I’ve been working on conducting interviews in Mamelodi to get a full, documented understanding of how Mamelodians see and interact with the waste around them. So I started with my friend Thabiso, who I met in the Summer Jam Bible study.

I’ve been asking around the community, what three words would you use to describe Mamelodi and he said: community, greatness, devastated.

And three words he used to describe the illegal dumping sites: habit, circumstance, reality.

We discussed the origins of Mamelodi as a place where people would move to from their hometowns to work in the city. It was a space that brought people together with a common purpose. But now, Thabiso said, the sense of community has been run down and overtaken by individualistic attitudes.

One prevalent manifestation of this is the pull that many young people feel to leave Mamelodi once they can afford to. Thabiso opened up about his own struggle to stay in Mamelodi once he graduates, admitting that there is a desire to stay, but he’s unsure what he’ll do when the time actually comes.

Nevertheless, he said something profound about transformation in his community. That, “if you see a problem, you are the one equipped to fix it.” He reminded me of why I started thinking about trash in Mamelodi in the first place. I was on the way to another day teaching kiddos English and I saw a cow eating a pile of burnt trash on the side of the rode. This image was burned into my mind. It honestly seemed post-apocalyptic to me and I’ve struggled for a few years now to understand it. I suppose even after three months of asking questions, I still struggle to understand it. Somehow though, I believe that the Lord will equip me to address illegal dumping sites in Mamelodi.

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An illegal dumpsite where I collected trash ash to use as an artistic medium.

This week, I attempted to transform that shocking image from years ago and create new ones with the ash. I’ve been meditating on Isaiah 61, at the suggestion of a friend from church.

“To give them beauty for ashes,

the oil of joy for mourning,

the garment of praise for the spirit of heaviness;

that they might be called trees of righteousness,

The planting of the Lord that He may be glorified.

And they shall rebuild the old ruins,

They shall raise up the former desolations,

And they shall repair the ruined cities,

The desolations of many generations. (Isaiah 61:3,4).”

In line with most of the community activities I’ve planned in Mamelodi, I spent a lot of time planning what to do and then everything changed for the better at the last minute. LOL.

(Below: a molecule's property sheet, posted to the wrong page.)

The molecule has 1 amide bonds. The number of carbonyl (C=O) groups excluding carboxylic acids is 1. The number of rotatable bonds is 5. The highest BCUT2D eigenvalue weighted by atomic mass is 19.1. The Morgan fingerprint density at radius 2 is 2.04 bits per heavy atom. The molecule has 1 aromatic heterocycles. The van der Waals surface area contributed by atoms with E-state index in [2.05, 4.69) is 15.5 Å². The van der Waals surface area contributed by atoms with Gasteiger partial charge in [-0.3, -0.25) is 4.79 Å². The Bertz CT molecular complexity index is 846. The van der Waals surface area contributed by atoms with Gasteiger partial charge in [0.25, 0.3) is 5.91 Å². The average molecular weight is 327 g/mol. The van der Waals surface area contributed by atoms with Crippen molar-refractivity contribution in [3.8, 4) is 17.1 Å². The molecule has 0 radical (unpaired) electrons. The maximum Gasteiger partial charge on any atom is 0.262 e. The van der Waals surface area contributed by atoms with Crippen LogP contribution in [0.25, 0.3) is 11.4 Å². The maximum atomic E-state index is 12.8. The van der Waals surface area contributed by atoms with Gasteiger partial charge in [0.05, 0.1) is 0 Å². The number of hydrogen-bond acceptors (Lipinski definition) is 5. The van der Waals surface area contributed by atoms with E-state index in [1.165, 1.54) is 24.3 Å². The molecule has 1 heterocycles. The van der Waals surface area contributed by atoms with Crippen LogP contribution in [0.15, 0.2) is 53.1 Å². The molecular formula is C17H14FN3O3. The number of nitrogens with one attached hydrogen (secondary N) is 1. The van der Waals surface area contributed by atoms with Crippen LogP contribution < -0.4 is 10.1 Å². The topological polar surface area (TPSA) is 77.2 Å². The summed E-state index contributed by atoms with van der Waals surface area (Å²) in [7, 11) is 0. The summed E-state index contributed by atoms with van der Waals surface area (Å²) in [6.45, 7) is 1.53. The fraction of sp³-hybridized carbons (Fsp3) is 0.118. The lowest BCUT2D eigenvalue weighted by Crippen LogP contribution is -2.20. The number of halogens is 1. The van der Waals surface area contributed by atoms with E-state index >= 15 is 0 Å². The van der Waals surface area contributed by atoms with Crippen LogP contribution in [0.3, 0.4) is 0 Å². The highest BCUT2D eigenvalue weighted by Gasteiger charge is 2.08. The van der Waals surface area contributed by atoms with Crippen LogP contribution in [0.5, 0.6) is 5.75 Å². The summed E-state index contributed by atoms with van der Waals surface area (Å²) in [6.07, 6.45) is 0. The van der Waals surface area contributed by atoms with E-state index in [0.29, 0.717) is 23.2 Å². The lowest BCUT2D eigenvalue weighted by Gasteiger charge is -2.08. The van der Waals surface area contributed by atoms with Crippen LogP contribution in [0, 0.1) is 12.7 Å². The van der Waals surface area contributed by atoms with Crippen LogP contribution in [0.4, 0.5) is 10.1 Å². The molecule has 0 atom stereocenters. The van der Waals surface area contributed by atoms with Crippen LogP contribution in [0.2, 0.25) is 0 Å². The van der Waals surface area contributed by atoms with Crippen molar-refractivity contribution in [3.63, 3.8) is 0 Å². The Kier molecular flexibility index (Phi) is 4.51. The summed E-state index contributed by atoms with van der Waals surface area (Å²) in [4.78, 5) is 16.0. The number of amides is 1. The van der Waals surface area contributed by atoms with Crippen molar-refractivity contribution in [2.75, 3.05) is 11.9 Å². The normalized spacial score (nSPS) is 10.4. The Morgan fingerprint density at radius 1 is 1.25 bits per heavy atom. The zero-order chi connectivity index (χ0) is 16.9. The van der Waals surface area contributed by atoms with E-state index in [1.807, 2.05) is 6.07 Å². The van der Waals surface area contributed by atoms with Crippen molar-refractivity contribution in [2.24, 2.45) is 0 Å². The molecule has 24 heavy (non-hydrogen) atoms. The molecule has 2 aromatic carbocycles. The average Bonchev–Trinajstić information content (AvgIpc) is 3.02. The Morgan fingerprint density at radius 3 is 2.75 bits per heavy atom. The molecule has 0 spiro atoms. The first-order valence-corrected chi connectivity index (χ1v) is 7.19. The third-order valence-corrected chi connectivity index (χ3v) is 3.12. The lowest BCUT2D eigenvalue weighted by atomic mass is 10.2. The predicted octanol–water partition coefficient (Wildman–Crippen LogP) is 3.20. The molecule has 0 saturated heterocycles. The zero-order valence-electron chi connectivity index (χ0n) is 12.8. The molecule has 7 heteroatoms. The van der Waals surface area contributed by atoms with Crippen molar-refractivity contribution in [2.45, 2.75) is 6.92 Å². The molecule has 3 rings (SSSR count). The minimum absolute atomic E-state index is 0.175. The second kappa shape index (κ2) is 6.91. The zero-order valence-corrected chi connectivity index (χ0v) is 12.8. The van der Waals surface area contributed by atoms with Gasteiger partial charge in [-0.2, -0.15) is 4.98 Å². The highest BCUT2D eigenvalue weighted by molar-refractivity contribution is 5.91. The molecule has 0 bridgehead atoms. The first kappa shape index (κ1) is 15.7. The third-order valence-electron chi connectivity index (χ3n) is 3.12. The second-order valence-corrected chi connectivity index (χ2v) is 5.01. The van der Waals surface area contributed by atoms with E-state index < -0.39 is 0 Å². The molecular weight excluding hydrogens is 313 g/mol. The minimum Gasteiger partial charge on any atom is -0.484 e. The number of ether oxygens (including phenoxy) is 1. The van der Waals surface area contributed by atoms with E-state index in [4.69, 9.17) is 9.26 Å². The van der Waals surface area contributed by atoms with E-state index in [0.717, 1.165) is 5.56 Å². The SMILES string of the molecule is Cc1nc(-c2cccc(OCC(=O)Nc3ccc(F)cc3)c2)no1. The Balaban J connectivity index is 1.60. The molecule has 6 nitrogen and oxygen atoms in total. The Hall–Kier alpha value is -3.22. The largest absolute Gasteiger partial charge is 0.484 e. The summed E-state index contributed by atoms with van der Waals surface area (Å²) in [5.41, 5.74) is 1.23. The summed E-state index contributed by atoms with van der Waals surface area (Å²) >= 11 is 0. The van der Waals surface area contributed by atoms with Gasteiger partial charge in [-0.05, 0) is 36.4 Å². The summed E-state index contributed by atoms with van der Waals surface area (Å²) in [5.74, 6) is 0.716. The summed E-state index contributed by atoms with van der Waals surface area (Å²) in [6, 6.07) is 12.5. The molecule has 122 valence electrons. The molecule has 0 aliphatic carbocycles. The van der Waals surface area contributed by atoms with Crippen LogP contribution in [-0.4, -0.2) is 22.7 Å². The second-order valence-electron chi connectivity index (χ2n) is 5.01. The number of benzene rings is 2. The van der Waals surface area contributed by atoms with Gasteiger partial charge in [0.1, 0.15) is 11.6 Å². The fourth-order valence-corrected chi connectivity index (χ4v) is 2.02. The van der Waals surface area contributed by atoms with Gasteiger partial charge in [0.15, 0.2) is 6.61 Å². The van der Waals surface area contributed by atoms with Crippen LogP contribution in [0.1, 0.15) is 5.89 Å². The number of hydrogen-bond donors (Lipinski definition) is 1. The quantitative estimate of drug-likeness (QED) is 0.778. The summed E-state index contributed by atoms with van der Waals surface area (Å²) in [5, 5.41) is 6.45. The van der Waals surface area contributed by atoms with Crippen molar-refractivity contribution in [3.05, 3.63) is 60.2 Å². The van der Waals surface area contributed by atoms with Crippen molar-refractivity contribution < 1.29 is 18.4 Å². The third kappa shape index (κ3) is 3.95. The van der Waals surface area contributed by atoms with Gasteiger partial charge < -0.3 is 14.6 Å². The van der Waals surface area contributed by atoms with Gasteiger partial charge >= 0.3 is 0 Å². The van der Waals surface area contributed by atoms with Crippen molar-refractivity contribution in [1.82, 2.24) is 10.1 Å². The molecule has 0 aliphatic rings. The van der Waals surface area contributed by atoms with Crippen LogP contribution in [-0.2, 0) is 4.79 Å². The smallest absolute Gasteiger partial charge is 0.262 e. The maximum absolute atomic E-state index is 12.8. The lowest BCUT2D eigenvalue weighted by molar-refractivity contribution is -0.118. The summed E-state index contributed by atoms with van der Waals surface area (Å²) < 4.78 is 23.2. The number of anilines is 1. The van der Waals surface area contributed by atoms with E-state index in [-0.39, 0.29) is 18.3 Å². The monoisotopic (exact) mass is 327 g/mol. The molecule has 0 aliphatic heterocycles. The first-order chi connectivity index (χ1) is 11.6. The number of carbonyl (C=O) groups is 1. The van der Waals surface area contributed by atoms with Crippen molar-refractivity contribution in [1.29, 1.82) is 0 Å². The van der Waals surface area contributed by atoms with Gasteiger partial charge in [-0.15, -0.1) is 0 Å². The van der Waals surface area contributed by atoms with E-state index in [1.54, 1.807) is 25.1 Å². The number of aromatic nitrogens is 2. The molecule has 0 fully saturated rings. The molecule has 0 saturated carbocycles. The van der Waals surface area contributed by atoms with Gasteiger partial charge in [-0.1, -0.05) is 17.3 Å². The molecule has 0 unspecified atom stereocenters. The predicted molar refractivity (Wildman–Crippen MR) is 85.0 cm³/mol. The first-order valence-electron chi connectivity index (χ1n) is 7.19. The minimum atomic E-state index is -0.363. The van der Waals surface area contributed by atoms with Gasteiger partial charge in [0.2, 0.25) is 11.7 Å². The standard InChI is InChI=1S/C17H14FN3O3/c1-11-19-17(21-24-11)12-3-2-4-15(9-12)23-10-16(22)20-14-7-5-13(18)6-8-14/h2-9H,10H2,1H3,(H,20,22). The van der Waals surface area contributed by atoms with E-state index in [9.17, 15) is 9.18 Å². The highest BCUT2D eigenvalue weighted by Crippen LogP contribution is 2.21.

I had planned to paint a mural on my own for a local drug and substance abuse drop in centre named Thandanani, and ended up coordinating an art class of sorts for special needs Mamelodians. I collected trash ash from the nearest illegal dumping site, brought some paint, and got the class started. In hindsight, I find it fitting that these people, the least of these, people who are outcast, created beauty for ashes to transform Mamelodi’s narrative.

Indeed, Jesus taught,

“Blessed are the poor in sprit, for theirs is the kingdom of heaven.

Blessed are those who mourn, for they shall be comforted.

Blessed are the meek, for they shall inherit the earth.

Blessed are those who hunger and thirst for righteousness, for they shall be satisfied (Matthew 5:2-6).”

A township that many are looking to leave, devastated by decades of racist policies and laws, can be rebuilt, it’s story can be repainted, and it’s people encouraged by the truth of the gospel. Narratives are powerful and stories can change perspectives. Like the story Nathan told King David in 2 Samuel 12, which lead to repentance, transformation, and new life.

Please pray for me as I continue to work with populations on the fringes, the disabled and those struggling with addiction. May the words of my mouth and the mediation of my heart be pleasing in the Lord’s sight (Psalm 19: 14).

Lights on in Ethiopia

Ethiopia was easily the wildest trip I’ve ever been on. Wild and wonderful. I landed in Addis Ababa and actually had no idea where I was going to sleep, vague plans for the next few days, and the simple goal to have a time of rest and retreat.

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My first Ethiopian meal in Addis Ababa.

A friend of a friend picked me up at the airport, and unknown to both of us, we started on an adventure together! We wound up in Debre Libbanos camping on the edge of a canyon. In this small town, there is an ancient Orthodox Christian monastery where there are still regular services that you can hear echoing beautifully throughout the canyon.  People travel to this monastery for healing, to pray and confess, and also to tour. I was there to be still and listen.

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Outside the gates of the Debre Libbanos Monastery.

I spent time watching the sun rise and set. I sat, drinking the most amazing coffee, and saw light inch over and into the vast canyon.

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Sandstone canyon at sunset from the Ethic-German Lodge.